What we are seeing is that announced orders are not orders that were fully finalized but are pending finalization. Currently, we are expecting that many of these orders will be finalized before year-end. It does make us wonder when commitments, which are not firm orders, can be expected to be fully finalized.

Deliveries in August 2018

Figure 2: Deliveries Airbus August 2018

For 2018, the company has set a delivery target of 800 units for native Airbus aircraft and 18 Airbus A220 aircraft in the second half of the year. In August, Airbus delivered 45 aircraft, or 6.6 percent of the aircraft it looks to deliver in 2018:

  • The company delivered no Airbus A380s during the month.
  • It delivered 5 Airbus A350, slightly lower than the production rate of 10 aircraft per month (11-month cycle) that it hit in April on the industry side. A higher load efficiency is expected towards year end.
  • It delivered 4 Airbus A330 aircraft, which is slightly lower than the production rate.
  • Deliveries for the Airbus A320 families were 11 current engine option aircraft and 31 new engine option aircraft.

Year over year, Airbus deliveries in the first 8 months increased by 35 units. The increase can be attributed to backloaded deliveries from the start of the year being delivered in the second half of the year, though we believe the current production output is not reflective of targeted production rates, and even with backloaded deliveries, Airbus is facing a mammoth-sized challenge to reach its delivery target.

Airbus A320 program deliveries decreased by 21 units. The positive is that since May, the company has started to deliver more Airbus A320neo aircraft than Airbus A320ceo aircraft, but so far this year, we are not seeing this back in the delivery profile. Obviously, the deliveries from earlier this year are backloaded, but what should happen in the coming months is a combination of living up to the production rates and the push-out of the backloaded deliveries. That is a challenging task for the remainder of the year.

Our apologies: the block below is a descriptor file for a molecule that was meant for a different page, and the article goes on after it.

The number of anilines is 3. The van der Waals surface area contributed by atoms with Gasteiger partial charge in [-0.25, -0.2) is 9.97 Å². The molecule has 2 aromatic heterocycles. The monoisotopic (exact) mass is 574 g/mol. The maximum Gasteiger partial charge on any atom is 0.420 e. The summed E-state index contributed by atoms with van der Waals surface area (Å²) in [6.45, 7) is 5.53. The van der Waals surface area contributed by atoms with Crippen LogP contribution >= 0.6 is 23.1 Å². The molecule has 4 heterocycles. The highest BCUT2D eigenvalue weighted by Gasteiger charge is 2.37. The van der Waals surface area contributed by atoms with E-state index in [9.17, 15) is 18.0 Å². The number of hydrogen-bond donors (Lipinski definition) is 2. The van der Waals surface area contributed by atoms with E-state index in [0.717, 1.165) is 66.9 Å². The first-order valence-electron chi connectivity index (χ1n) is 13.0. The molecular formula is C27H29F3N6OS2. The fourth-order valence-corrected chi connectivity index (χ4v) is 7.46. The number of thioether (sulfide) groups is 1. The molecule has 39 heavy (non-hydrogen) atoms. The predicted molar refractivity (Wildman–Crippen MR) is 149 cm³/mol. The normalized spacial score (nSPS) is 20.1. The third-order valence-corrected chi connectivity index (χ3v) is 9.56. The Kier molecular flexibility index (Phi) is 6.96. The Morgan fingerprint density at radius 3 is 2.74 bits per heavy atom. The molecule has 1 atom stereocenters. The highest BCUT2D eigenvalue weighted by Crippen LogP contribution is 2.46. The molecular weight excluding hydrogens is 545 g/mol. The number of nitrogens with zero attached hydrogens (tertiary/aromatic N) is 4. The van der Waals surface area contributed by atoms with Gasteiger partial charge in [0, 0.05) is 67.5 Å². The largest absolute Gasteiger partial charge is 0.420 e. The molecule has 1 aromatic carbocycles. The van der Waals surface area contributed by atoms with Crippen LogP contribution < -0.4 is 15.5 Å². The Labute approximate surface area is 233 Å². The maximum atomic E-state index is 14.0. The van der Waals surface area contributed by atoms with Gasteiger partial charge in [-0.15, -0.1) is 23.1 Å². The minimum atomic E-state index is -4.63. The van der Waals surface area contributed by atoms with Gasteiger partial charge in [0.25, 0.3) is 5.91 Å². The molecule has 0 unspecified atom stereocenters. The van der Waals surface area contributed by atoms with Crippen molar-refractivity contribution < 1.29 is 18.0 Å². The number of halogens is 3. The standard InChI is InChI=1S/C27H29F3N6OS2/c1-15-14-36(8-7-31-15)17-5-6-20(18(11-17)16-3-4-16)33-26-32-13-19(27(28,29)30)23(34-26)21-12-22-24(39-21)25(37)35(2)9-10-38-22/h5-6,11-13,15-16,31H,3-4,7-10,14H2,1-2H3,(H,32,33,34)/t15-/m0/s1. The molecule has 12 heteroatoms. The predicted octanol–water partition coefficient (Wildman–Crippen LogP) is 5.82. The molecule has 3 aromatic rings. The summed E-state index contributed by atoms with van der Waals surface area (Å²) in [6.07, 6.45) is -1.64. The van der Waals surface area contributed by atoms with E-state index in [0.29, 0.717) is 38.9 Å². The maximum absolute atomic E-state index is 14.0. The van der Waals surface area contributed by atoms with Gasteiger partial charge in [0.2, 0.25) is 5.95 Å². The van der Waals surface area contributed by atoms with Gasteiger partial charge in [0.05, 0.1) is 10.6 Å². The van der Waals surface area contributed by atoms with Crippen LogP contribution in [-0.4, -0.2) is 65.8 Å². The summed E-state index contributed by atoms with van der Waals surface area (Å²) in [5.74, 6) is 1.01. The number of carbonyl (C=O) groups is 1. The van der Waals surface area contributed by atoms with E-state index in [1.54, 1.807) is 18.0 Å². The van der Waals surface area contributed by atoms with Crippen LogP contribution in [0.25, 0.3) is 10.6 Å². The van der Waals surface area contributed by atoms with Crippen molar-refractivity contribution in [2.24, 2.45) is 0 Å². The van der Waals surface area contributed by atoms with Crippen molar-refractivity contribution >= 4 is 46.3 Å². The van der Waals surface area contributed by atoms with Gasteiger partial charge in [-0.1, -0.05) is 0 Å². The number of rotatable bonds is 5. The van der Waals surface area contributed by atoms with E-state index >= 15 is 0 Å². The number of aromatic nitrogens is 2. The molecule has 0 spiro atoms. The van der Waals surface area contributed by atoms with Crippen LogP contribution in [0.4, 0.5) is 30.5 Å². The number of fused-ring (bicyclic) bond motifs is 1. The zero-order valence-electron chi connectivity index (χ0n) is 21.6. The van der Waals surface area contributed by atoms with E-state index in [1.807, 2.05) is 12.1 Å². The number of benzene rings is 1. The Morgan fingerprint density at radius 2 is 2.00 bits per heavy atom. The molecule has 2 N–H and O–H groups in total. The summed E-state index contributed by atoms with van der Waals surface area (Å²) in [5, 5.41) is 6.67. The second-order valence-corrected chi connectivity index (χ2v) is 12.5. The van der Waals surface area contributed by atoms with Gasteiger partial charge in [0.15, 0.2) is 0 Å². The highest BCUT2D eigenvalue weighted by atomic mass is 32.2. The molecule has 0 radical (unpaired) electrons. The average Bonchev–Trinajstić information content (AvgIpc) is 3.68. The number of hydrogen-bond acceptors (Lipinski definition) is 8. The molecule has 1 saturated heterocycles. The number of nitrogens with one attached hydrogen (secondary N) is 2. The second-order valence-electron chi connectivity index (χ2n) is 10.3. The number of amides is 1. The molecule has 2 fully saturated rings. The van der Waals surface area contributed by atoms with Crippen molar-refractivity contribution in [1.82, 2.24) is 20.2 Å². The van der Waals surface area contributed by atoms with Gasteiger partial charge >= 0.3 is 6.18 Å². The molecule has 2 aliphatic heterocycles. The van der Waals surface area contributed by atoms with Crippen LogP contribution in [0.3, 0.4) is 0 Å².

Book-to-bill ratio

For 2018, it expects to maintain a book-to-bill ratio of 1. For Airbus, reaching desired book-to-bill ratios doesn’t seem like a big challenge, but there should be more emphasis on capturing more wide-body orders in the mix, especially given the challenges the company is facing with the Airbus A320neo. Looking at the monthly book-to-bill ratios does not say a lot, but you have to start somewhere. In August, Airbus booked 5 gross orders while delivering 54 aircraft, indicating a 0.1 gross book-to-bill ratio. In terms of value, this ratio was 0.07. For the first 8 months, the gross book-to-bill ratio is .64, and is .8 in terms of value. The satisfactory order inflow during the Farnborough International Airshow has not been visible so far.

Conclusion

In August, Airbus just logged 5 orders in its official order and delivery book. We believe the company is saving many of the orders announced at the Farnborough International Airshow for December.

Reaching the delivery target is still possible, but we also need to point out that even the slightest of delays or new problems on the Airbus A320neo could dent the delivery target significantly. So, the company needs a strong second half of the year and a perfect 4th quarter to reach its targets. Further delays will definitely result in missing the delivery target for 2018. In the coming months, in the absence of any new supply chain issues, we expect backloaded deliveries to be reflected in Airbus single-aisle delivery numbers.